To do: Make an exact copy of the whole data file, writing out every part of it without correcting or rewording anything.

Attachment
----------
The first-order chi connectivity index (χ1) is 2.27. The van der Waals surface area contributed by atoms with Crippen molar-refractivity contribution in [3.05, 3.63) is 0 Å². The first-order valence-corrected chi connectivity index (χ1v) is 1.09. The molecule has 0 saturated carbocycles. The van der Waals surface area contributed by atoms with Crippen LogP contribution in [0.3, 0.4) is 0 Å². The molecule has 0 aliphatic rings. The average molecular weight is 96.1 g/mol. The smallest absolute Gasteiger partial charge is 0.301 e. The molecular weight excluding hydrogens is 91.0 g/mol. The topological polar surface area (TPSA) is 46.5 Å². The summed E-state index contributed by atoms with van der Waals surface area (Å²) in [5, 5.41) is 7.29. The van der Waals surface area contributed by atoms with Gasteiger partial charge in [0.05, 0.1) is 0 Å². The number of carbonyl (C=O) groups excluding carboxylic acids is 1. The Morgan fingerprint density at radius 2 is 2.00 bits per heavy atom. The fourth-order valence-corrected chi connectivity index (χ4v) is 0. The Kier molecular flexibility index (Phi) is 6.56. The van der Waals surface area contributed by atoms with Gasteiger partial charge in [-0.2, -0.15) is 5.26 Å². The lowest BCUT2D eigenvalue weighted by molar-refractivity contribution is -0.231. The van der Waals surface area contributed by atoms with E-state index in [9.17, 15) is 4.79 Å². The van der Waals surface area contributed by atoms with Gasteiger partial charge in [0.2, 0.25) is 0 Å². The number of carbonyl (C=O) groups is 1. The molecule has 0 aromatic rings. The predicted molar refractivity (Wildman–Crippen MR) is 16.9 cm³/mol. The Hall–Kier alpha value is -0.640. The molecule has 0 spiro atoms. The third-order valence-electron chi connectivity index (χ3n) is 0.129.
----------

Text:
The first-order chi connectivity index (χ1) is 2.27. The van der Waals surface area contributed by atoms with Crippen molar-refractivity contribution in [3.05, 3.63) is 0 Å². The first-order valence-corrected chi connectivity index (χ1v) is 1.09. The molecule has 0 saturated carbocycles. The van der Waals surface area contributed by atoms with Crippen LogP contribution in [0.3, 0.4) is 0 Å². The molecule has 0 aliphatic rings. The average molecular weight is 96.1 g/mol. The smallest absolute Gasteiger partial charge is 0.301 e. The molecular weight excluding hydrogens is 91.0 g/mol. The topological polar surface area (TPSA) is 46.5 Å². The summed E-state index contributed by atoms with van der Waals surface area (Å²) in [5, 5.41) is 7.29. The van der Waals surface area contributed by atoms with Gasteiger partial charge in [0.05, 0.1) is 0 Å². The number of carbonyl (C=O) groups excluding carboxylic acids is 1. The Morgan fingerprint density at radius 2 is 2.00 bits per heavy atom. The fourth-order valence-corrected chi connectivity index (χ4v) is 0. The Kier molecular flexibility index (Phi) is 6.56. The van der Waals surface area contributed by atoms with Gasteiger partial charge in [-0.2, -0.15) is 5.26 Å². The lowest BCUT2D eigenvalue weighted by molar-refractivity contribution is -0.231. The van der Waals surface area contributed by atoms with E-state index in [9.17, 15) is 4.79 Å². The van der Waals surface area contributed by atoms with Gasteiger partial charge in [0.2, 0.25) is 0 Å². The number of carbonyl (C=O) groups is 1. The molecule has 0 aromatic rings. The predicted molar refractivity (Wildman–Crippen MR) is 16.9 cm³/mol. The Hall–Kier alpha value is -0.640. The molecule has 0 spiro atoms. The third-order valence-electron chi connectivity index (χ3n) is 0.129.